Great work, guys! Humans and horses!
...have to asssist with something. Just one from out in the Wood today...
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Actually, I did manage to find one person after a long, cold wait at this Freemason mural.
BTW, there's an Edouard Boubat quote on my blog today that I think some of you may enjoy. And check out the google images link at the end of the post. I really enjoy his work.
Nice Pictures John! And very interesting with Edouard Boubat (!!)...and your Book too (!!!)...I'll have to catch up on that later on....now back to the very booring Work (no more jump-over-actions, looking sideways...at least I'll try, not to)
ha, ha...just fine, John!
(PS I guess it's a trailer for the A7R)
Dare I ask where you stand on that particular Sony device - from one GR fan to another? Honestly, I now look for GR-like B&W rendering in all the new cameras, and I just don't see it there. I'm considering renting a K-3 and 50 equivalent, thinking that may get me closer. No question, I'm infatuated with the character of these files.
I'm not able to/or willing perhaps, to be patient enough for handling an A7R (got frustrated with the Nikon D800E), while I also have to use it at my Work and handheld all the time. It will be way too challenging to get the best result out of it. I have to rely on more forgiveness in a sensor. I have a Pentax K-30 and K-5II that I'm going to sell, while comparing with Nikon's matrix-metering-system, in difficult light situations they couldn’t deliver what Nikon could, fast and precise, no competition in that area I think. Colours perhaps slightly better than Nikon, but not much.
But colours on Nikon are a bit uninspiring. Perhaps Sony colours are a bit overloaded, but they are more inspiring, but I don't know if it is a pop-effect one perhaps will get tired of. So if I go Sony, it will just be the A7, and native lenses, because life will perhaps get to short for me, just to rely on manual focusing, that I will leave to the experts. So the deal would here be, getting better colours with the Price of the effectiveness of Nikon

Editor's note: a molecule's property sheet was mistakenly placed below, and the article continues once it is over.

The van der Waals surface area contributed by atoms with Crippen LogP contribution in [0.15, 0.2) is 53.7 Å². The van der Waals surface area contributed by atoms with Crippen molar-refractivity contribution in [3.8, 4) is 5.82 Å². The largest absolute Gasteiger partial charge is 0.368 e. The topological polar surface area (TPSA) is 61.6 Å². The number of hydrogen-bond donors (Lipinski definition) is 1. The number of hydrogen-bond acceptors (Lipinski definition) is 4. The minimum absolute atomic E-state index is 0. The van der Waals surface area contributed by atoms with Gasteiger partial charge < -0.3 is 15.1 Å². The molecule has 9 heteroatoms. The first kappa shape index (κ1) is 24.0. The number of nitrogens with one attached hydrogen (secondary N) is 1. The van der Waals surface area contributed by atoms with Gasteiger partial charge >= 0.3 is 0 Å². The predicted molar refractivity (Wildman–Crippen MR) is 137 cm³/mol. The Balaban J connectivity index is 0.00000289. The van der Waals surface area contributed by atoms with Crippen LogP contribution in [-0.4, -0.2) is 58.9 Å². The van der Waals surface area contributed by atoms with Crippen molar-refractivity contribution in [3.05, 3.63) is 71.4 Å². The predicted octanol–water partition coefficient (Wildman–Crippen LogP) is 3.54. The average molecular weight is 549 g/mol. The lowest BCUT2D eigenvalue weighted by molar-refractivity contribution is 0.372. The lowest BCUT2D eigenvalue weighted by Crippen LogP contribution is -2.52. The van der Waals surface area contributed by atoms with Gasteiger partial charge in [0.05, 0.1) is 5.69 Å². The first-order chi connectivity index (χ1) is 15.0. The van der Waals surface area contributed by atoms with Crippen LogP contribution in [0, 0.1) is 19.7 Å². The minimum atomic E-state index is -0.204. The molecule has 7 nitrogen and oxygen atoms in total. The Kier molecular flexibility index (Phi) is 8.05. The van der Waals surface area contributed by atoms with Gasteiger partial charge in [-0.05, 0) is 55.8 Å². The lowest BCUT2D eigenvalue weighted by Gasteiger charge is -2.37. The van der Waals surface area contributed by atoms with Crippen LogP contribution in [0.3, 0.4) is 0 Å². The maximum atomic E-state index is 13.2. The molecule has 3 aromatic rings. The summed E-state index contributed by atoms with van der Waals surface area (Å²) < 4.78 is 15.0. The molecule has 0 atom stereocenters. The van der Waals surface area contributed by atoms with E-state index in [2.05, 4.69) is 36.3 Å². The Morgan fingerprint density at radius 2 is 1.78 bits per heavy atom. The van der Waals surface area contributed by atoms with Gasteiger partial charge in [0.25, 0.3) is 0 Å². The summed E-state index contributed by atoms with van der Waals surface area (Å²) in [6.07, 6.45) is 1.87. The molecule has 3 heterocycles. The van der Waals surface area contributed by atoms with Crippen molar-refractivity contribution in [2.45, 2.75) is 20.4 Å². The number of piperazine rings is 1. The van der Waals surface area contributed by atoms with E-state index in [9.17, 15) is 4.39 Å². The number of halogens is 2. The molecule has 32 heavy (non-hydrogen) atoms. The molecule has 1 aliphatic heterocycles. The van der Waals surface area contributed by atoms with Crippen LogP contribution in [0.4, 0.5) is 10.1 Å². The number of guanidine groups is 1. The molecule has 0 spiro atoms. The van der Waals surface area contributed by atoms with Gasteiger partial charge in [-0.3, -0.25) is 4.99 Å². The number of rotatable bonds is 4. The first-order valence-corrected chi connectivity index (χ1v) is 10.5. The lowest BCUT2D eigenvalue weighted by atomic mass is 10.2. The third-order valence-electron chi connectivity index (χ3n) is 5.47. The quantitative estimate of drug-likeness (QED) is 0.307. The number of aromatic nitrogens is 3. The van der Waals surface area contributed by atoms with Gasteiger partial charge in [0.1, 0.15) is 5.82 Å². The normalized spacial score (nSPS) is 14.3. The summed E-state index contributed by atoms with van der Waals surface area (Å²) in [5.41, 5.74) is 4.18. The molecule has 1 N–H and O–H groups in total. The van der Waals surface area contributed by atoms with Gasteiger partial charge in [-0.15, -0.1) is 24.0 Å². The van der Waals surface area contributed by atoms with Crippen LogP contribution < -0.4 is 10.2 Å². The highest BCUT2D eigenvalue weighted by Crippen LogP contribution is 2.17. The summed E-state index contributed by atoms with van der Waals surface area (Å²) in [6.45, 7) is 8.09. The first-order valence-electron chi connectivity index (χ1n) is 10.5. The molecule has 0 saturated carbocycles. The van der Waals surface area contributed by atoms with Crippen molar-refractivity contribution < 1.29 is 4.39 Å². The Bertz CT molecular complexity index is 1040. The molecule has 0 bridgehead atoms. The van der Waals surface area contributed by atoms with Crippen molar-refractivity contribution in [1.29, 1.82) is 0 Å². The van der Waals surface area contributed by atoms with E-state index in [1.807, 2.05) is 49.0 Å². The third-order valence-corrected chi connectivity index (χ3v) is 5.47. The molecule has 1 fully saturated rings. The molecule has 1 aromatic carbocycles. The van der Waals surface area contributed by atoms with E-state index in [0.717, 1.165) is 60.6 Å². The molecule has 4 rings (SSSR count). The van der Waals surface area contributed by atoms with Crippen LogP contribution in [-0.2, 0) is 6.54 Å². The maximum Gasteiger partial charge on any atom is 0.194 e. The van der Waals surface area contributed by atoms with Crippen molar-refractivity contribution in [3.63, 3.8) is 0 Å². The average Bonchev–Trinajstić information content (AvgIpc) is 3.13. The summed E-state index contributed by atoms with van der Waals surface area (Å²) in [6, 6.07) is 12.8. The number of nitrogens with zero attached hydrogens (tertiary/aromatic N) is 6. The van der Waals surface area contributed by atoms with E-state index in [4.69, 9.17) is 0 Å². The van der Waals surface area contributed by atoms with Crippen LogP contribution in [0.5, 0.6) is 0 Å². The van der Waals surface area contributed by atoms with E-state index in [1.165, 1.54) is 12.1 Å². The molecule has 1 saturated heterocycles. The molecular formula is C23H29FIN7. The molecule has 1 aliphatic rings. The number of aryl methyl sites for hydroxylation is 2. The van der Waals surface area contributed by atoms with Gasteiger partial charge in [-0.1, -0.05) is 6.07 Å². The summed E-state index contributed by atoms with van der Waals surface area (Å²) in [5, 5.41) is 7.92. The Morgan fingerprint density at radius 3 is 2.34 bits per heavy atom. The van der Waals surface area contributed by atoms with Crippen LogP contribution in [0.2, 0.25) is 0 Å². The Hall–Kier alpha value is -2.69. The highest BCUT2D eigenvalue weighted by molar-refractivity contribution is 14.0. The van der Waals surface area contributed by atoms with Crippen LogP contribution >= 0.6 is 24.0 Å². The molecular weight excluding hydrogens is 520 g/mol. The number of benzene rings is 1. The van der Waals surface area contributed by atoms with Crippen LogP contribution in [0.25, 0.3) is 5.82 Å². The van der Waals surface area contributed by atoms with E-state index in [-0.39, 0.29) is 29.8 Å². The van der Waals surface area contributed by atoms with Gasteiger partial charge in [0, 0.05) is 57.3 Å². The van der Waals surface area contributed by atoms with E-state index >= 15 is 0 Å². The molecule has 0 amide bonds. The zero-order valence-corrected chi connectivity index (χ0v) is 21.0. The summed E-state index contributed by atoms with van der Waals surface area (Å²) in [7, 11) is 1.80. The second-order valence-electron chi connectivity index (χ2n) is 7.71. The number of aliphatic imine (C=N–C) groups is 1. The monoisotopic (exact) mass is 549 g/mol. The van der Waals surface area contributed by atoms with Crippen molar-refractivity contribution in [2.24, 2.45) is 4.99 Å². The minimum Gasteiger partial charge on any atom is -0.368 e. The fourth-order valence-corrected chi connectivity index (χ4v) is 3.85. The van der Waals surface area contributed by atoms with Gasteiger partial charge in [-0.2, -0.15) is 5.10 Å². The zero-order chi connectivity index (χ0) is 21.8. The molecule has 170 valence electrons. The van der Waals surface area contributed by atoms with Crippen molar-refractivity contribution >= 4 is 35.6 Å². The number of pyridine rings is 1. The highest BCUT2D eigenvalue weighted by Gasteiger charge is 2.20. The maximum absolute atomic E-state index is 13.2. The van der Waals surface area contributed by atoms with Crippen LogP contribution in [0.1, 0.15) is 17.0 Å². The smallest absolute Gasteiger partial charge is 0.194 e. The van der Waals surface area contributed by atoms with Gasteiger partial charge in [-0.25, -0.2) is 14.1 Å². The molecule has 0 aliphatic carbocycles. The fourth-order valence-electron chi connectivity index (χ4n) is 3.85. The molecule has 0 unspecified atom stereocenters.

Don't know anything about B&W's though.
Handling is peculiar, while split seconds in the right time will mean a lot, and the psychological effect does mean a lot, getting the feeling of connection. The best connecting with cameras I've got from the Leica M6, handling, the Nikon D3(but not for the colours and not for size!)(the Hasselblad SWC is for special and seldom use) and the GR.
But if Sony fail, trying it, then I’ll go back to Nikon with a D610 (or a Df...but too expensive for me perhaps, very back leaned and "rich" sensor...hhmm).
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Well, I decided I need to see for myself what this Sony thing is all about, so I just ordered an A7. With Amazon's amazing holiday return policy, why not?
Anyway, enough Sony. Back to the remarkable GR. It does tripods too.
very nice tripod-picture
Well, good, then I can have a first-hand impression from a dedicated GR-user.
ps. but the B&W capacity from the GR could be hard to beat (Ming Thein claimed it on level with the Leica MM)
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Fog, overcast, and rain all week. Even had a bit of snow this morning. Saw about 30 minutes or so of sunlight this week...
"We're human, after all, and everybody's got something a little off somewhere." - Murakami Haruki, The fall of the Roman empire11 Member(s) liked this post
From this morning's walk downtown. I have photographed this lifeguard chair so many times, with so many cameras. But this is the first with the GR and its lovely rendering – at least to my eye – of upper gray tones. The chair keeps drawing me back season after season, year after year. Why? Who knows? Here's an old blog post about it, with perhaps as good an explanation as any, by Robert Adams.
For information I have written a short review of the GW-3 Wide Angle adapter for the GR and it is currently on the home page of Serious Compacts.
I would republish the whole article here but that seems a bit redundant.
PS: And, I missed that one before, I also like the second one in post #405 a lot.
Last edited by contrelamontre; 23rd December 2013 at 14:43. Reason: Typo
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and just to...just...
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Perhaps it's the Nikon Df you need. While this camera do take some wonderful smooth Pictures. I think they will be fantastic in B&W too.
But, of course I'm under heavy influence of my own considerations.
I need the ability to high Iso (or fast lenses of course, or IBIS, but I think I've left the E-M1 consideration).
A Df is two stops better than a A7/A7r, 12.800 iso will be useful, only 3.200 on a A7/r, and one stop better than a D610 and D800.
I do like the colours of the Sony very much, but I do also very much like the rich, fat and yet special relaxed drawing of things from the Df. It has a special quality to me, that is not only about pure sharpness.
just some thoughts and I know you already bought the A7...so..
ps. look at the Df thread #195
Thanks for your thoughts, thorkil. My A7 will be going back due to an electrical problem with a faulty LCD. The files are among the nicest I've seen. Great color and BW conversions. Unlike my Nex 7, the A7 files have what I would call depth. But you're right about ISO: 3200 is about it. It's not noise but the loss of image detail at higher ISOs.